- Public Spectacles of Violence: Sensational Cinema and Journalism in Early Twentieth-Century Mexico and Brazil by Rielle Navitski
Rielle Navitski's study of violence in early-twentieth-century Mexican and Brazilian cinema is an ambitious and wide-ranging exploration of the period's visual culture in its many forms. Immersive in scope, the book analyzes the mediums of modernity, encompassing newspapers, postcards, magazines, and several genres of film. This critical mass of mass media can sometimes feel disorienting, but Navitski's chrono-thematic approach gradually uncovers her core thesis: early twentieth-century Mexican and Brazilian film fixated on violence because the countries' immediate history was violent—as was the process of industrialization—and fictional, cinematic displays of violence helped citizens disentangle clear moral messages from convoluted actualities (14). Navitski's introduction does an exceptional job narrating the countries' tortuous routes to independence, although attempts to distinguish her distinct contributions sometimes become mired in the sheer abundance of her material.
Navitski's text is divided into two parts: the first addresses depictions of violence, sensationalism, and melodrama in Mexico; the second reexamines many of these themes in the Brazilian context, while also examining regional cinemas outside the São Paulo–Rio de Janeiro corridor. By far the [End Page 233] longest chapter is her first, which takes up the content and cinematic legacy of Enrique Rosas's 1919 film El automóvil gris. Connecting the violence portrayed in the film to the grisly legacy of the real-life "Grey Automobile Gang," Navitski analyzes how the film's reportage aesthetic left viewers uncertain as to whether they were watching a reenactment or real events (32). She convincingly demonstrates the importance of El automóvil gris in Mexican cinematic history, placing it within a larger genre of films depicting revolutionary violence (50), and tying it to a fixation on criminality and criminal taxonomies in the illustrated press (43). Her argument could be considerably strengthened by the inclusion of additional images, but this is likely an editorial limitation rather than an authorial deficiency. The chapter's final section on women seems slightly disjointed, but as a whole it is a well-developed case study.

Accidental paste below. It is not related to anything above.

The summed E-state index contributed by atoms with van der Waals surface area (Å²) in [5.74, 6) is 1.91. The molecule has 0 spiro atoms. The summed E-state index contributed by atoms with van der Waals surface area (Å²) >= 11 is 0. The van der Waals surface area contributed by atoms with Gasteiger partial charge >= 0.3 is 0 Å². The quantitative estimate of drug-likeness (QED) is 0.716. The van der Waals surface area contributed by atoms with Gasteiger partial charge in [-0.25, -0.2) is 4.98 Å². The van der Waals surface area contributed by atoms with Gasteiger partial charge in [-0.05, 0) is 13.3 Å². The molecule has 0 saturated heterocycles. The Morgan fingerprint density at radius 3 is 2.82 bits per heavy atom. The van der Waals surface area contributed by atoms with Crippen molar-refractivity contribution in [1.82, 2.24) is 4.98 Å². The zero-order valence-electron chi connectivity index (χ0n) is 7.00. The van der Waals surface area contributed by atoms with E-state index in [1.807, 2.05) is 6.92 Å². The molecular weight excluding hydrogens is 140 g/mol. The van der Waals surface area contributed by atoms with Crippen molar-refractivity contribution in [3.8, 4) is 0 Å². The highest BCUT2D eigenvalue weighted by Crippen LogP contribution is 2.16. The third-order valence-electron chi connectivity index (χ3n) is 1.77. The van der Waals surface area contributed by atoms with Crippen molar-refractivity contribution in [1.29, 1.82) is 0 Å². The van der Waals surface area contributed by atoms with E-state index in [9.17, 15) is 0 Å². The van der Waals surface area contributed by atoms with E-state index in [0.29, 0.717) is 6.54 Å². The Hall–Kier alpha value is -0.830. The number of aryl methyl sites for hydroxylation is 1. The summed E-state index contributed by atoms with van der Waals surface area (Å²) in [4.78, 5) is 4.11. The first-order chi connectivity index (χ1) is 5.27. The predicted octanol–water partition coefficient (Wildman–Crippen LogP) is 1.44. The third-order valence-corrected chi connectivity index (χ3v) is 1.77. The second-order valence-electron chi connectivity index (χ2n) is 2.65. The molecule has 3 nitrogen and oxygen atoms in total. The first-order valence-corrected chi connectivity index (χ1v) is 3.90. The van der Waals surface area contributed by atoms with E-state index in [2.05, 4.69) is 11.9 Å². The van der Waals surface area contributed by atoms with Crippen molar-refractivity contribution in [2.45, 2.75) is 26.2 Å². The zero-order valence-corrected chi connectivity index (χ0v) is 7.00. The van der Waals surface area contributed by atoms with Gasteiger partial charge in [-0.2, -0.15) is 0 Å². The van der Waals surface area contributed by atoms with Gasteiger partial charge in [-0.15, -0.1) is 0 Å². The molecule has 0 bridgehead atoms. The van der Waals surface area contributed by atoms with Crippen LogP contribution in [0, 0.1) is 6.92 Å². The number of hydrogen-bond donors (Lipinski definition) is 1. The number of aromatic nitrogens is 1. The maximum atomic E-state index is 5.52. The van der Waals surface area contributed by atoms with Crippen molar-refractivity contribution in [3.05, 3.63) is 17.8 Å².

The second Mexico-located chapter brings to the fore tensions between Hollywood film importations and local film producers. Navitski skillfully navigates the influence trap, demonstrating ways Mexican cinema actively resisted American tropes—principally those of the lazy Mexican "greaser" and the sensual "señorita"—while also yearning after its action-packed dynamism (88). Navitski highlights the nationalist verve exhibited by Mexico City–based filmmaker Miguel Contreras Torres in his El Zarco and De raza azteca (101), and in Gabriel García Moreno's El tren fantasma (105). It would be nice to see Navitski acknowledge ties to larger artistic and cultural discourses, but, admittedly, she is already juggling a wide range of material.
Despite El tren fantasma's critical success, Mexican regional cinema was ultimately not self-sustaining. This is a problem Navitski revisits in her third chapter on crime cinema in Rio de Janeiro and São Paulo. Recalling her first chapter, here Navitski focuses on two true crime-cum-movie narratives (Os estranguladores and A mala sinistra) whose production and reception parallel that of El automóvel gris and demonstrate Brazilians' similar appetite for cinematic violence. Most of the chapter, however, is given to a discussion of various modes of turn-of-the-century print media—including the crônica, police blotter, illustrated magazine, newspaper, and folhetim—detailing how the consumption of these various forms served to demarcate social stratifications and reinforce social hierarchies based on gender and socioeconomic class (142). This focus is both relevant and insightful in the context of Brazil's conservative social climate.
The symbiotic nature of early-twentieth-century news and film is a recurring theme as Navitski recounts how sensational events became fodder for local filmmakers, and how domestic film industries and movie stars attracted the attention of newspaper journalists (86). This entanglement—evident today more than ever—was propelled...